Publications and Presentations from the Center’s Research Seminars

Democratic Thinking












Mentoring Undergraduate Research




Hill, Jennifer Walkington, Helen (2016). Developing Graduate Attributes through Participation in Undergraduate Research Conferences. Journal of Geography in Higher Education, 40(2), 222-237. https://doi.org/10.1080/03098265.2016.1140128

This article examines students’ experiences at a national undergraduate research conference in an effort to understand the development of graduate attributes, which are the framework of skills, attitudes, values and knowledge that graduates ought to have developed by the end of their degrees. The research takes a largely qualitative approach, using semi-structured interviews to collect data. The authors explain that research on graduate attributes is relevant because there is a growing, international conversation about the purpose and characteristics of higher education, and that it is becoming ever more important for institutions to justify their social roles to students. This article focuses on a case study of 22 Geography, Earth and Environmental Science (GEES) graduates, and forms part of a larger study on interdisciplinary graduate attributes. Additionally, the authors split the attributes they analyzed into five categories: communication; research and inquiry skills; personal and intellectual autonomy; ethical, social, and professional understanding; and information literacy. Notably, the authors found that the conference provided a safe and supportive, while also challenging, context for students to develop these skills. This research highlights the importance of opportunities to develop such skills outside of formal disciplinary curricula.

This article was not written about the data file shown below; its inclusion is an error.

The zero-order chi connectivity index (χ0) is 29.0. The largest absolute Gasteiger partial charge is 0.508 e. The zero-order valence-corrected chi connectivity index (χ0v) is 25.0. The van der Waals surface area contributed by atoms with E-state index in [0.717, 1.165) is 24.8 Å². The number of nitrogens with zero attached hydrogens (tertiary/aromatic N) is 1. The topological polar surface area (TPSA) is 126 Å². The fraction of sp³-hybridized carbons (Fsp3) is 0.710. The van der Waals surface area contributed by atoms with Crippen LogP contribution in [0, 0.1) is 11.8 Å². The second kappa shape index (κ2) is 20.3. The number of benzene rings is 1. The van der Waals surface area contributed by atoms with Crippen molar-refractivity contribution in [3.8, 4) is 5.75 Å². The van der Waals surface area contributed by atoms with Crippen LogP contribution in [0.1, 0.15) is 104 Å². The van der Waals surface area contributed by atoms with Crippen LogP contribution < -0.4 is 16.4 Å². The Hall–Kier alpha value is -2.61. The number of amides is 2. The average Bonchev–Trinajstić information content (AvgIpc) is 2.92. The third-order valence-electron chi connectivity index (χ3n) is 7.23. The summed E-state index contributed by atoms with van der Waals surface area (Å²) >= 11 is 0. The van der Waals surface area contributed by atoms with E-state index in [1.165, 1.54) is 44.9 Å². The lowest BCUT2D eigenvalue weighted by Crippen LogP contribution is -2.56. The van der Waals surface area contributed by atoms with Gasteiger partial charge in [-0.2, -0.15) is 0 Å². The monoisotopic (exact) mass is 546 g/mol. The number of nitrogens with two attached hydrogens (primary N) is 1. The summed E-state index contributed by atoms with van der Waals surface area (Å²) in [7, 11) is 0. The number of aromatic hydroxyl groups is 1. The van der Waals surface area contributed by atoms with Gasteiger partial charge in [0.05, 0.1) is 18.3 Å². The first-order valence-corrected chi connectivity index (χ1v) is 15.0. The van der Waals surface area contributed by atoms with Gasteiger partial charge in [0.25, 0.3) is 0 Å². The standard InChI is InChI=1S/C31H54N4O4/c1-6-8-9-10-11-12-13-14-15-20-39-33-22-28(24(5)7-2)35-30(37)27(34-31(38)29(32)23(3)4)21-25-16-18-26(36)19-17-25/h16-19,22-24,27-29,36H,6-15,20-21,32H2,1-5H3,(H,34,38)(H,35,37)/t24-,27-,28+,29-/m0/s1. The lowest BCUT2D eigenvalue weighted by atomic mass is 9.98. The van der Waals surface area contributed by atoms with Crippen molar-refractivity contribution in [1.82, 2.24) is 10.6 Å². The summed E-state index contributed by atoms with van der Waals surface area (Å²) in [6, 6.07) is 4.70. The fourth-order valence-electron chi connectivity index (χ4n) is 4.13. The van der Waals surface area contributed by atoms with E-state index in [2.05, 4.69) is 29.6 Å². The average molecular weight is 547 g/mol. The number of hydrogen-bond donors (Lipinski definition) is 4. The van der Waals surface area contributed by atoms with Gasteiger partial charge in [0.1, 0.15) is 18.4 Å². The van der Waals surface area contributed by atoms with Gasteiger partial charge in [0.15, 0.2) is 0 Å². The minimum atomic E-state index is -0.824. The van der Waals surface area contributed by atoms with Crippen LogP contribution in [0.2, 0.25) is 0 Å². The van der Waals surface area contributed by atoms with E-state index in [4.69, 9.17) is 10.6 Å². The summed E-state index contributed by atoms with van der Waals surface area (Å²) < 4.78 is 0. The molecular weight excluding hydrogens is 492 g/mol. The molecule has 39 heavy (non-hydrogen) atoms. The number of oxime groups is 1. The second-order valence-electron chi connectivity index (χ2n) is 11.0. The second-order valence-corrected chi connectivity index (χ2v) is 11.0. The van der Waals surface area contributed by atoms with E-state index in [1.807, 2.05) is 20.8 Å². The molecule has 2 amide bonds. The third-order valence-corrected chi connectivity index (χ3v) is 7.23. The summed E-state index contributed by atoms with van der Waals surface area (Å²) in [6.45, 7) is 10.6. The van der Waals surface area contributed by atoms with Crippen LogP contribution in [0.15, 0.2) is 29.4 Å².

Hill, Jennifer Walkington, Helen France, Derek (2016). Graduate attributes: implications for higher education practice and policy. Journal of Geography in Higher Education, 40(2), 155-163. https://doi.org/10.1080/03098265.2016.1154932

This article offers an overview of existing higher education literature on and attitudes towards the development of graduate attributes, while introducing the papers which comprised a symposium on this research context. One issue the authors discuss is the extent of the connection between what academic staff set up for students in terms of skill development and how much students actually experience. The authors also note the importance of students accepting agency in the process of developing their own graduate attributes, rather than letting the system determine their identities. In their conclusion, the authors emphasize that regardless of inconsistencies in teaching and assessing graduate attributes, they play a valuable role in enhancing learning and connecting learning to work beyond students’ academic careers.



Ketcham, Caroline J Hall, Eric E Miller, Paul C (2017). Co-Mentoring Undergraduate Research: Student, Faculty and Institutional Perspectives. Perspectives on Undergraduate Research and Mentoring, 6(1), . http://blogs.elon.edu/purm/files/2017/10/final_Ketcham-Hall-Miller_main.pdf

This article outlines the benefits and challenges of co-mentoring for students, faculty mentors, and institutions. The authors themselves have several years of experience co-mentoring undergraduate research projects, and offer insights they have gained through those projects. The authors present the co-mentoring model they have developed and a practical guide to co-mentoring, incorporating salient practices of mentoring undergraduate research. In their conclusion, the authors note that a lot of work needs to happen to foster co-mentoring relationships, but if that happens, they can be extremely beneficial to all involved parties. 


Kneale, Pauline Edwards-Jones, Andrew Walkington, Helen Hill, Jennifer (2016). Evaluating undergraduate research conferences as vehicles for novice researcher development. International Journal for Researcher Development, 7(2), 159-177. https://doi.org/10.1108/IJRD-10-2015-0026